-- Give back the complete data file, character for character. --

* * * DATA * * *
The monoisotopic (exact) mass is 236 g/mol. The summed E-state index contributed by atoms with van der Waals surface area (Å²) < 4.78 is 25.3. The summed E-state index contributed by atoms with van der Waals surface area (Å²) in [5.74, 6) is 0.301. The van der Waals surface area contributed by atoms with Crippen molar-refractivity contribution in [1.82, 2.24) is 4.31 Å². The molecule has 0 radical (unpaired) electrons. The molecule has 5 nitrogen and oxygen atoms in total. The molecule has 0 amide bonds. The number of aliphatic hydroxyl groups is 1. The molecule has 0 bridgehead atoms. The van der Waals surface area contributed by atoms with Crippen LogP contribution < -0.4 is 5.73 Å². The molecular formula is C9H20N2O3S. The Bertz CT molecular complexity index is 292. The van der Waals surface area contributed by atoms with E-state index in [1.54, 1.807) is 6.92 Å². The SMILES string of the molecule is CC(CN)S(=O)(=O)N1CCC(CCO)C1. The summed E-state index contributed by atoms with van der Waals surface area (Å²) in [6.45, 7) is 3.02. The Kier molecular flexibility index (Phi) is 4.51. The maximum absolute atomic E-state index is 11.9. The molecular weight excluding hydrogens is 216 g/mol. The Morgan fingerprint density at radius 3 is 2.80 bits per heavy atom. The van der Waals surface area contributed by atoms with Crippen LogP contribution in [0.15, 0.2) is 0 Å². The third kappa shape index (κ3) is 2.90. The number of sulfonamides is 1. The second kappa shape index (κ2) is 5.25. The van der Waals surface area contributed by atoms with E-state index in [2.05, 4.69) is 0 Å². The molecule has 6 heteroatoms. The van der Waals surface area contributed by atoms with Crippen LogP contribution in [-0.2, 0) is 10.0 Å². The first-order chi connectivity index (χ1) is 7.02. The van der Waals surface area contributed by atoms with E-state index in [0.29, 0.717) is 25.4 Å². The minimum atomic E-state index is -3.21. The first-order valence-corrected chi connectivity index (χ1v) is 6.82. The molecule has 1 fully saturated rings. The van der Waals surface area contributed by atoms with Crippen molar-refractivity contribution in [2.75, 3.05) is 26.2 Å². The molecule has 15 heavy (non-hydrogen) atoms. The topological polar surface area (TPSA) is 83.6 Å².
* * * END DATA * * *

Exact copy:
The monoisotopic (exact) mass is 236 g/mol. The summed E-state index contributed by atoms with van der Waals surface area (Å²) < 4.78 is 25.3. The summed E-state index contributed by atoms with van der Waals surface area (Å²) in [5.74, 6) is 0.301. The van der Waals surface area contributed by atoms with Crippen molar-refractivity contribution in [1.82, 2.24) is 4.31 Å². The molecule has 0 radical (unpaired) electrons. The molecule has 5 nitrogen and oxygen atoms in total. The molecule has 0 amide bonds. The number of aliphatic hydroxyl groups is 1. The molecule has 0 bridgehead atoms. The van der Waals surface area contributed by atoms with Crippen LogP contribution < -0.4 is 5.73 Å². The molecular formula is C9H20N2O3S. The Bertz CT molecular complexity index is 292. The van der Waals surface area contributed by atoms with E-state index in [1.54, 1.807) is 6.92 Å². The SMILES string of the molecule is CC(CN)S(=O)(=O)N1CCC(CCO)C1. The summed E-state index contributed by atoms with van der Waals surface area (Å²) in [6.45, 7) is 3.02. The Kier molecular flexibility index (Phi) is 4.51. The maximum absolute atomic E-state index is 11.9. The molecular weight excluding hydrogens is 216 g/mol. The Morgan fingerprint density at radius 3 is 2.80 bits per heavy atom. The van der Waals surface area contributed by atoms with Crippen LogP contribution in [0.15, 0.2) is 0 Å². The third kappa shape index (κ3) is 2.90. The number of sulfonamides is 1. The second kappa shape index (κ2) is 5.25. The van der Waals surface area contributed by atoms with E-state index in [2.05, 4.69) is 0 Å². The molecule has 6 heteroatoms. The van der Waals surface area contributed by atoms with Crippen LogP contribution in [-0.2, 0) is 10.0 Å². The first-order chi connectivity index (χ1) is 7.02. The van der Waals surface area contributed by atoms with E-state index in [0.29, 0.717) is 25.4 Å². The minimum atomic E-state index is -3.21. The first-order valence-corrected chi connectivity index (χ1v) is 6.82. The molecule has 1 fully saturated rings. The van der Waals surface area contributed by atoms with Crippen molar-refractivity contribution in [2.75, 3.05) is 26.2 Å². The molecule has 15 heavy (non-hydrogen) atoms. The topological polar surface area (TPSA) is 83.6 Å².